Basic Earnings Per Share (EPS)

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Definition of 'Basic Earnings Per Share (EPS)'

Basic earnings per share (EPS) is a measure of a company's profitability. It is calculated by dividing a company's net income by the number of its outstanding shares.

EPS is an important metric for investors because it tells them how much profit a company is generating per share of stock. A high EPS indicates that a company is profitable and is likely to continue to be profitable in the future. A low EPS indicates that a company is not profitable and may be struggling.

EPS can be used to compare companies within the same industry. A company with a higher EPS than its competitors is likely to be more profitable and a better investment.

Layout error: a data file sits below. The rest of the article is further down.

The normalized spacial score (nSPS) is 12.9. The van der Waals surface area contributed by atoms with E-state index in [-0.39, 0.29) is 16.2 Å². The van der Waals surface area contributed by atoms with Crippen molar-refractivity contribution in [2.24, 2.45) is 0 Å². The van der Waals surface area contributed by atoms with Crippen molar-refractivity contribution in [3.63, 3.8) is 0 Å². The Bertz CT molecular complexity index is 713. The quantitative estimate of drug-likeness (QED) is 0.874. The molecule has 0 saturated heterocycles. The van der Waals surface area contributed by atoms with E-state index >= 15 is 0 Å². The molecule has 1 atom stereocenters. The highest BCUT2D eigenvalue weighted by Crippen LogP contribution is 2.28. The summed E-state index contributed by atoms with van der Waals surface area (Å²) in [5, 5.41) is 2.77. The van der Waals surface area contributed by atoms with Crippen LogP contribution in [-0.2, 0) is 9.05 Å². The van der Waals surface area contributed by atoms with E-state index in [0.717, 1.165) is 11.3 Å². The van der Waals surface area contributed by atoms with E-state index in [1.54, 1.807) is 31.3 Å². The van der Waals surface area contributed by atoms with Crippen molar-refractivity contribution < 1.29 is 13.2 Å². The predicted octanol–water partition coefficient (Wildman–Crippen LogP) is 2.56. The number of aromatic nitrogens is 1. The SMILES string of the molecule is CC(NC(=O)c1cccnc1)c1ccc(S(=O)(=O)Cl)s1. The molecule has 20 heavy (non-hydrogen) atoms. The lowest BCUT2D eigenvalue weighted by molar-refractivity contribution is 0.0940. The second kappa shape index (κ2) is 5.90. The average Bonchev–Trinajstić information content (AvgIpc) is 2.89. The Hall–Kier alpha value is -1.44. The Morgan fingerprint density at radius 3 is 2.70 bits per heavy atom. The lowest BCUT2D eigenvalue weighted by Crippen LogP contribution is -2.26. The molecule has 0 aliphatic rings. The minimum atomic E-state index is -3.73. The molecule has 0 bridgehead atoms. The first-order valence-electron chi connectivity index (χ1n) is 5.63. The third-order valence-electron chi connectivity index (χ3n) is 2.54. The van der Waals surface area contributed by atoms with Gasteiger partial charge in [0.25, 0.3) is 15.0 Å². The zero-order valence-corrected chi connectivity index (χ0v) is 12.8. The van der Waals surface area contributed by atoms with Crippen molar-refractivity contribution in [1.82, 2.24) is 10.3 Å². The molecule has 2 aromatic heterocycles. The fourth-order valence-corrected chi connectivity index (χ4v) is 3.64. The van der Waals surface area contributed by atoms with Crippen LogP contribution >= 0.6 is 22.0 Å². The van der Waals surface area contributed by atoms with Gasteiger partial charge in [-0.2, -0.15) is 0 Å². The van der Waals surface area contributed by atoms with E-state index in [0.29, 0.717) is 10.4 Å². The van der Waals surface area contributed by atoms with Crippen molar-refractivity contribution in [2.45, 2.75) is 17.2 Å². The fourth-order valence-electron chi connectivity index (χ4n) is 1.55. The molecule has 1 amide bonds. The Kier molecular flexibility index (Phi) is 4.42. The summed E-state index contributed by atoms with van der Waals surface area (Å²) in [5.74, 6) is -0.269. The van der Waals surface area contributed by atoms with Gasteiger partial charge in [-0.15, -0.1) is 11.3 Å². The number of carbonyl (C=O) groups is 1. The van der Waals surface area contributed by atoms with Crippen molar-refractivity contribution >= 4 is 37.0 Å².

EPS can also be used to track a company's performance over time. A company with a rising EPS is likely to be growing and improving its profitability. A company with a falling EPS is likely to be struggling and may be in danger of going out of business.

There are two types of EPS: basic EPS and diluted EPS. Basic EPS is calculated using a company's outstanding shares. Diluted EPS is calculated using a company's outstanding shares plus the number of shares that would be issued if all of its outstanding options and warrants were exercised.

Diluted EPS is a more accurate measure of a company's profitability because it takes into account the potential dilution of earnings that could occur if a company's options and warrants were exercised.

EPS is a valuable metric for investors, but it should be used in conjunction with other financial metrics to get a complete picture of a company's financial health.

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